It was a very significant day for all of us and we want to thank everyone for their hard work and commitment.
To commemorate the Anzac soldiers and those who served, Reza at Arcare Helensvale St James specially made paintings in honour of them and this is what he had to say:
‘To me, 22,000 soldiers went 10,000 miles to fight in Turkey and in Gallipoli to save Australia, this saddens me more than anything, all those families that are now broken due to the war.’
At Arcare Helensvale St James, we had a wonderful morning honouring our service men at our Anzac Day Service.
The preventative lockdown did nothing to dampen the patriotic spirit of clients as they sat in the doorway of their rooms while the service was delivered via the PA system.
After that, they remained in small groups for a special morning tea to reminisce about their loved ones.
We also held a special service for our two clients who are hearing-impaired. Lifestyle Coordinator Adel put on video tribute made for Anzac day, complete with pictures and subtitles for them.
Betty and Ken were both very appreciative and happy to have been included in the Anzac commemorations.
It is important to remember that every client is different in their needs and wants, so Arcare St James is doing their best to ensure that all clients are supported.
For Anzac Day, clients at Arcare Taigum made Anzac slices and joined in an Anzac Day Service.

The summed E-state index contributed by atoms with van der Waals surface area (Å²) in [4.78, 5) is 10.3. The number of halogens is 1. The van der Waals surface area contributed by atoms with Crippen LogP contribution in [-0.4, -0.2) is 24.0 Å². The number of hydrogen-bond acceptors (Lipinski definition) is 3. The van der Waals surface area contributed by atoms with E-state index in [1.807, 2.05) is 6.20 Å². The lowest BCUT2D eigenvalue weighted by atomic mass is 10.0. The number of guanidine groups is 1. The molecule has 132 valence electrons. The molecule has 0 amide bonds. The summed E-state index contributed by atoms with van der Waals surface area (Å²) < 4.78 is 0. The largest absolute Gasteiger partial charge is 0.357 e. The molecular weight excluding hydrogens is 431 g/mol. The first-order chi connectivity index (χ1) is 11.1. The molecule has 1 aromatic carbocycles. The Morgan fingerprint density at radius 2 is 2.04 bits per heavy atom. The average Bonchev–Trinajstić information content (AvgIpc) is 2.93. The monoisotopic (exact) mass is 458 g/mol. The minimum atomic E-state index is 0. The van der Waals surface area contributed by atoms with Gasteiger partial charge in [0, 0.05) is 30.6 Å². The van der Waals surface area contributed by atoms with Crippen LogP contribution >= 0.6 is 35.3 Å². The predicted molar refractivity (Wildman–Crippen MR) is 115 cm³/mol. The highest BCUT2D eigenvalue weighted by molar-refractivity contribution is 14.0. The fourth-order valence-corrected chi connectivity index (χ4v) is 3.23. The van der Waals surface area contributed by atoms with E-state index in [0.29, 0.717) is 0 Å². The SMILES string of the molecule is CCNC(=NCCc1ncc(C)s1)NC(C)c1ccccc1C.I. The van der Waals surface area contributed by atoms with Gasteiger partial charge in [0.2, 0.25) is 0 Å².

In the morning, the wonderful smell of freshly-baked Anzac slices filled the residence.
Clients were busy preparing for Anzac Day by making some yummy classic Anzac slices.
In the afternoon, the Lifestyle team organised a small Anzac Day Service and clients were given fresh rosemary to wear on their lapel.
Rosemary is traditionally worn on Anzac Day as it has a particular significance for Australians.
It can be found growing wild on the Gallipoli peninsula, where Anzac forces landed during WWII.
Jamie Loh is Arcare's Community Marketing Officer for Queensland. Jamie joined the Arcare team in mid 2019, stepping straight into her responsibilities which include communications with the broader community, community engagement and internal communications responsibilities. Jamie is a firm advocate for consistent communications and engaging ideas to help bridge the gap between those living in aged care residences and the wider communities. Jamie utilises a diverse array of strategies to help improve messaging and boost brand awareness and is always advocating for new methods of communicating in different strategies and mediums. After graduating from Brisbane State High School in 2014, Jamie attended the University of Queensland where she earned a Bachelor's Degree in Communications (Public Relations) and Arts (Japanese). During her time at the University of Queensland, Jamie worked with Brisbane's top Public Relations firms and participated in an intensive language program in Tokyo, Japan.